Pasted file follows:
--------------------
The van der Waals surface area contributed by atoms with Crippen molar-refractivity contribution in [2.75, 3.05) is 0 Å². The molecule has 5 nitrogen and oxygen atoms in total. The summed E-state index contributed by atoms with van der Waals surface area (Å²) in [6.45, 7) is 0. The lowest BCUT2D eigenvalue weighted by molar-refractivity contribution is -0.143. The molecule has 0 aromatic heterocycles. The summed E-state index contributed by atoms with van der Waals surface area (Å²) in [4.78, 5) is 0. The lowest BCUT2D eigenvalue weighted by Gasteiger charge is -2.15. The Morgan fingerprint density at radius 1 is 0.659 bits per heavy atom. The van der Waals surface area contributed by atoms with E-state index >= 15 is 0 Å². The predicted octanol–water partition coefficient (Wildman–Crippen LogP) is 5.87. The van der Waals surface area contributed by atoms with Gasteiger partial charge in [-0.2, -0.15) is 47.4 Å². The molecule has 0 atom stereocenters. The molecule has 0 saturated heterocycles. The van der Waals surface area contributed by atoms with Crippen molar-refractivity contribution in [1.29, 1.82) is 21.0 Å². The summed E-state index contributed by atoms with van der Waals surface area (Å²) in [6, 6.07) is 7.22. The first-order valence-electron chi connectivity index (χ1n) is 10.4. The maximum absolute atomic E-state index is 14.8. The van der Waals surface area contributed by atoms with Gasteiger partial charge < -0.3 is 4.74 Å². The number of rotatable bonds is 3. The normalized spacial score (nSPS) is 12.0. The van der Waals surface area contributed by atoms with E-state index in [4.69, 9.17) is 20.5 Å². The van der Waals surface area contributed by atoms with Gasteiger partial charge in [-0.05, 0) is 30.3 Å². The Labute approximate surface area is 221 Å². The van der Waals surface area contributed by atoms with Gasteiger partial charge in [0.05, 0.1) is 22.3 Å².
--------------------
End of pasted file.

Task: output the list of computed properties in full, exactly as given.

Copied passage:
The van der Waals surface area contributed by atoms with Crippen molar-refractivity contribution in [2.75, 3.05) is 0 Å². The molecule has 5 nitrogen and oxygen atoms in total. The summed E-state index contributed by atoms with van der Waals surface area (Å²) in [6.45, 7) is 0. The lowest BCUT2D eigenvalue weighted by molar-refractivity contribution is -0.143. The molecule has 0 aromatic heterocycles. The summed E-state index contributed by atoms with van der Waals surface area (Å²) in [4.78, 5) is 0. The lowest BCUT2D eigenvalue weighted by Gasteiger charge is -2.15. The Morgan fingerprint density at radius 1 is 0.659 bits per heavy atom. The van der Waals surface area contributed by atoms with E-state index >= 15 is 0 Å². The predicted octanol–water partition coefficient (Wildman–Crippen LogP) is 5.87. The van der Waals surface area contributed by atoms with Gasteiger partial charge in [-0.2, -0.15) is 47.4 Å². The molecule has 0 atom stereocenters. The molecule has 0 saturated heterocycles. The van der Waals surface area contributed by atoms with Crippen molar-refractivity contribution in [1.29, 1.82) is 21.0 Å². The summed E-state index contributed by atoms with van der Waals surface area (Å²) in [6, 6.07) is 7.22. The first-order valence-electron chi connectivity index (χ1n) is 10.4. The maximum absolute atomic E-state index is 14.8. The van der Waals surface area contributed by atoms with Gasteiger partial charge < -0.3 is 4.74 Å². The number of rotatable bonds is 3. The normalized spacial score (nSPS) is 12.0. The van der Waals surface area contributed by atoms with E-state index in [4.69, 9.17) is 20.5 Å². The van der Waals surface area contributed by atoms with Gasteiger partial charge in [-0.05, 0) is 30.3 Å². The Labute approximate surface area is 221 Å². The van der Waals surface area contributed by atoms with Gasteiger partial charge in [0.05, 0.1) is 22.3 Å².